April 15, 2016 // Communicating For Safety 2016 Panel: NextGen and SESAR
Mary McMillan, Vice President, Aviation Safety & Operational Services, Inmarsat
Kevin McLaughlin, NextGen Representative, NATCA
Eric Risdon, Executive Vice President, Professional, IFATCA
Simon Hocquard, Operations Director, NATS, UK
Donald Ward, NextGen International, FAA
|Pictured from left to right: Risdon, Ward, and McMillan.
NextGen modernization efforts for the National Airspace System (NAS), with safe and effective new equipment and procedures, are a global initiative. Similarly, SESAR (Single European Sky ATM Research) is a joint effort between Eurocontrol and the European Union to modernize the European air traffic management system. The two programs seek to apply all available data and research to the development of new technologies that will modernize the NAS and European Airspace, respectively, while maintaining the highest safety standards. They are the driving force behind the design of systems for the next generation of air travel.
During this panel, each panelist presented their organization’s efforts to incorporate new NextGen and SESAR technologies into their countries’ respective airspace, as well as how they will maintain interoperability between these new systems. Interoperability between all NextGen and SESAR projects is key for air traffic controllers because they operate in a global airspace. Interoperability is essential to ensure what functions in the United States will function around the world without breaks in service, efficiency, or safety.
Ward focused on the International Civil Aviation Organization (ICAO) and its function as a global initiative in aviation. For years, the FAA has sent people to work with ICAO to help drive the industry forward. Controller viewpoints at ICAO are exceedingly important to the collaboration of NextGen and SESAR to ensure this next round of technology is built correctly. A lack of controller input at all stages of development can lead to lengthy and expensive setbacks when technology does not perform at the high standards demanded by the operating environment.
As automation becomes more prevalent in global air traffic systems, the human factor to traffic management becomes increasingly important. Risdon shared information on SESAR research. He said performance, safety, technology, human performance, and human factors are all elements that can be enhanced through research. He said that designing technology through this research should make things easier, faster, and safer but must never replace the human element. The ability of a human controller to react quickly and accurately in real time to constantly changing flight situations can never truly be automated.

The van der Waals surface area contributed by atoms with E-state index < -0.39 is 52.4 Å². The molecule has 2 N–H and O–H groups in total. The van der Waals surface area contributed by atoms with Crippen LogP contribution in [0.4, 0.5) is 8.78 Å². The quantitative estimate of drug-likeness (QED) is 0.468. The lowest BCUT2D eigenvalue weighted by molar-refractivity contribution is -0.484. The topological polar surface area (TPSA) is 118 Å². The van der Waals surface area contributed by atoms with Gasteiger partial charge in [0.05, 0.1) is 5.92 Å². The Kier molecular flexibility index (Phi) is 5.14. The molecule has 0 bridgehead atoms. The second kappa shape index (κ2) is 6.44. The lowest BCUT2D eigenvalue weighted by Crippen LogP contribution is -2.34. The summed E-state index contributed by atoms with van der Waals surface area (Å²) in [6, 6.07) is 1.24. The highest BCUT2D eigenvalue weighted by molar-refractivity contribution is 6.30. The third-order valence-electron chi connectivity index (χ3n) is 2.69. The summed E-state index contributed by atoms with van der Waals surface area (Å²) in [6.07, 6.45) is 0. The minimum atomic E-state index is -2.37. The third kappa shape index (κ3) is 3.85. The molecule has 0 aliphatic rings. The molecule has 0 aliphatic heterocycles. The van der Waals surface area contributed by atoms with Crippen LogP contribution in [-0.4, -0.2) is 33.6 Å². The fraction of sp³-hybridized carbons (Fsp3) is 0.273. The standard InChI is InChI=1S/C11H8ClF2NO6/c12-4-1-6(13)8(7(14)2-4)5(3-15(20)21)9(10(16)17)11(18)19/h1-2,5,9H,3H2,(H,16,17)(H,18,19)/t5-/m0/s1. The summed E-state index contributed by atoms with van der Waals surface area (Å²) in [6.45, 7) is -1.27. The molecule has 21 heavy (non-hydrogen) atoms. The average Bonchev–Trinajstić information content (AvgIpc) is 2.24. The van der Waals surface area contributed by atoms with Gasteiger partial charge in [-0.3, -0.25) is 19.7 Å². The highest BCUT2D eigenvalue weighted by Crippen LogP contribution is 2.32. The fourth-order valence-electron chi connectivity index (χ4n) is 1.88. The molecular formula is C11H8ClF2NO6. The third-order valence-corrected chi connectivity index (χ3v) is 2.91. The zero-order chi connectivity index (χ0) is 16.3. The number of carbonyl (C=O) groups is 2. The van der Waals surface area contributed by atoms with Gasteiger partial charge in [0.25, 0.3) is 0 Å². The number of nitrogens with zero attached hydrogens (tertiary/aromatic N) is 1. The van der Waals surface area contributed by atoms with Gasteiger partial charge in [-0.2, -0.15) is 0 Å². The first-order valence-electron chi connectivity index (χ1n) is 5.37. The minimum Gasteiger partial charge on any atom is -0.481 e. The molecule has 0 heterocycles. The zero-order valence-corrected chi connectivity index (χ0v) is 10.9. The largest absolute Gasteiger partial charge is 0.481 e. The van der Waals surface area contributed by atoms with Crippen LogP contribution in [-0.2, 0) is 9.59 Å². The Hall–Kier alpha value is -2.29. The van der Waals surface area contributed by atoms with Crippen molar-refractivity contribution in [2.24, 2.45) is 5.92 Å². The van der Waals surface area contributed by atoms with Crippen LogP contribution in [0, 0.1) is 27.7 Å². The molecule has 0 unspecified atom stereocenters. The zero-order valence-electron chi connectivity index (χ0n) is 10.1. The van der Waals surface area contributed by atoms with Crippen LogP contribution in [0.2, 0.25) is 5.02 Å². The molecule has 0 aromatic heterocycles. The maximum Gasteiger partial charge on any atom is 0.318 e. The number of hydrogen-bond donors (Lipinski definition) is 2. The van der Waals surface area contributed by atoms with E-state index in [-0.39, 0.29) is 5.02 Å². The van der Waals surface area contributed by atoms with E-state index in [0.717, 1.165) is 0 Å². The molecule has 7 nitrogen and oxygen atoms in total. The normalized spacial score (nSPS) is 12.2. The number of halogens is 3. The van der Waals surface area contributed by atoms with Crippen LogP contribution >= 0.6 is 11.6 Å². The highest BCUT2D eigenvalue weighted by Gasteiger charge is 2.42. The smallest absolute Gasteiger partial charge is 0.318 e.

Hocquard focused on the collaboration between SESAR and NextGen, pointing out that developing new technologies is a joint effort, not a race to the top. He said that continuously learning and bringing each other up can create a high-functioning and safe global aviation environment. NextGen and SESAR are the biggest changes ever undertaken in the United States and European airspace systems. Hocquard described a picture of what is happening today, and what will come tomorrow, saying, “We have the opportunity to make it what we want it to be.” He emphasized that the key to the success of these projects is having controller involvement at every phase of development of new technologies.
|Pictured from left to right: McLaughlin, Hocquard, Risdon, Ward, and McMillan
McLaughlin discussed the future of 4D-Trajectory and the information sharing that will lead to its success. 4D-Trajectory is a concept based on the integration of time into the 3D aircraft trajectory, which aims to further streamline aircraft routes. He said, “ATC wins through these programs and the possibilities for this technology moving forward is robust.” The transformational nature of NextGen has begun and will continue to drive future technologies as controllers and engineers improve systems. He stated that users want efficiency and predictability moving forward and warned that we could lose both if we do not incorporate the data collected into new technologies within the NAS and global airspace.
McMillan closed the panel by describing the paradigm shift occurring through NextGen and SESAR, saying that “the future depends upon successful collaboration between these programs and I encourage everyone to be engaged in these important conversations.” This shift to controllers being more involved will only grow as more technologies are developed, tested, and applied to the global airspace.